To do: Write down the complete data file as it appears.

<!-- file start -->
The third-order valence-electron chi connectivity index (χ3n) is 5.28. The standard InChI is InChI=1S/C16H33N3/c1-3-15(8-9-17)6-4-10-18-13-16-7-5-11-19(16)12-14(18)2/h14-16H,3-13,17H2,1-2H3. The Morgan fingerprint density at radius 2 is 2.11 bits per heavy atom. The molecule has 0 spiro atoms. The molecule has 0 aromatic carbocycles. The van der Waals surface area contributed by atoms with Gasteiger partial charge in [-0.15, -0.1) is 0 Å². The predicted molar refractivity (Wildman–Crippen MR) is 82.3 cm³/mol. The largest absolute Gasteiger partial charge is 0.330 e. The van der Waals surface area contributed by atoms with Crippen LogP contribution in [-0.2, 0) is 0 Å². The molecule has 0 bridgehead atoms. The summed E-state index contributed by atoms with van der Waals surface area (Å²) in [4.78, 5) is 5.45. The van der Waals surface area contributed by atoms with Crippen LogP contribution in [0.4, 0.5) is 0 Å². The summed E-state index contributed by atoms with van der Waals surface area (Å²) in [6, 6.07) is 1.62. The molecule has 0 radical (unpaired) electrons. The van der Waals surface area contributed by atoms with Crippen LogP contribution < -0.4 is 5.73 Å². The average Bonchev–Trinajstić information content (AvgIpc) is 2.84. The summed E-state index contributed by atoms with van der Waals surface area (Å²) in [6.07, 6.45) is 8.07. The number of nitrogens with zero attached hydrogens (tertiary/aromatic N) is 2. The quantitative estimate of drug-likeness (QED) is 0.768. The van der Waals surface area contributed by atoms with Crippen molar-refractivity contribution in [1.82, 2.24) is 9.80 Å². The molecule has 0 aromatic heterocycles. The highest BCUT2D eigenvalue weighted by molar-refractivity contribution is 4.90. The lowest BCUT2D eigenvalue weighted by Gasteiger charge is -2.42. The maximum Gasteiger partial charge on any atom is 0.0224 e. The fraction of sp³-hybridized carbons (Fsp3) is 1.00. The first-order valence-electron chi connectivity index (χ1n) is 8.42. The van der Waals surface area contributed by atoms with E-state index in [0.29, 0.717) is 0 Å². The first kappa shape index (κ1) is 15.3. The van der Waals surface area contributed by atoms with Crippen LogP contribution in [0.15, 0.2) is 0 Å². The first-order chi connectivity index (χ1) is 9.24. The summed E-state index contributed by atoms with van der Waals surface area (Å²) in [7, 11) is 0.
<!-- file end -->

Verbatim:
The third-order valence-electron chi connectivity index (χ3n) is 5.28. The standard InChI is InChI=1S/C16H33N3/c1-3-15(8-9-17)6-4-10-18-13-16-7-5-11-19(16)12-14(18)2/h14-16H,3-13,17H2,1-2H3. The Morgan fingerprint density at radius 2 is 2.11 bits per heavy atom. The molecule has 0 spiro atoms. The molecule has 0 aromatic carbocycles. The van der Waals surface area contributed by atoms with Gasteiger partial charge in [-0.15, -0.1) is 0 Å². The predicted molar refractivity (Wildman–Crippen MR) is 82.3 cm³/mol. The largest absolute Gasteiger partial charge is 0.330 e. The van der Waals surface area contributed by atoms with Crippen LogP contribution in [-0.2, 0) is 0 Å². The molecule has 0 bridgehead atoms. The summed E-state index contributed by atoms with van der Waals surface area (Å²) in [4.78, 5) is 5.45. The van der Waals surface area contributed by atoms with Crippen LogP contribution in [0.4, 0.5) is 0 Å². The summed E-state index contributed by atoms with van der Waals surface area (Å²) in [6, 6.07) is 1.62. The molecule has 0 radical (unpaired) electrons. The van der Waals surface area contributed by atoms with Crippen LogP contribution < -0.4 is 5.73 Å². The average Bonchev–Trinajstić information content (AvgIpc) is 2.84. The summed E-state index contributed by atoms with van der Waals surface area (Å²) in [6.07, 6.45) is 8.07. The number of nitrogens with zero attached hydrogens (tertiary/aromatic N) is 2. The quantitative estimate of drug-likeness (QED) is 0.768. The van der Waals surface area contributed by atoms with Crippen molar-refractivity contribution in [1.82, 2.24) is 9.80 Å². The molecule has 0 aromatic heterocycles. The highest BCUT2D eigenvalue weighted by molar-refractivity contribution is 4.90. The lowest BCUT2D eigenvalue weighted by Gasteiger charge is -2.42. The maximum Gasteiger partial charge on any atom is 0.0224 e. The fraction of sp³-hybridized carbons (Fsp3) is 1.00. The first-order valence-electron chi connectivity index (χ1n) is 8.42. The van der Waals surface area contributed by atoms with E-state index in [0.29, 0.717) is 0 Å². The first kappa shape index (κ1) is 15.3. The van der Waals surface area contributed by atoms with Crippen LogP contribution in [0.15, 0.2) is 0 Å². The first-order chi connectivity index (χ1) is 9.24. The summed E-state index contributed by atoms with van der Waals surface area (Å²) in [7, 11) is 0.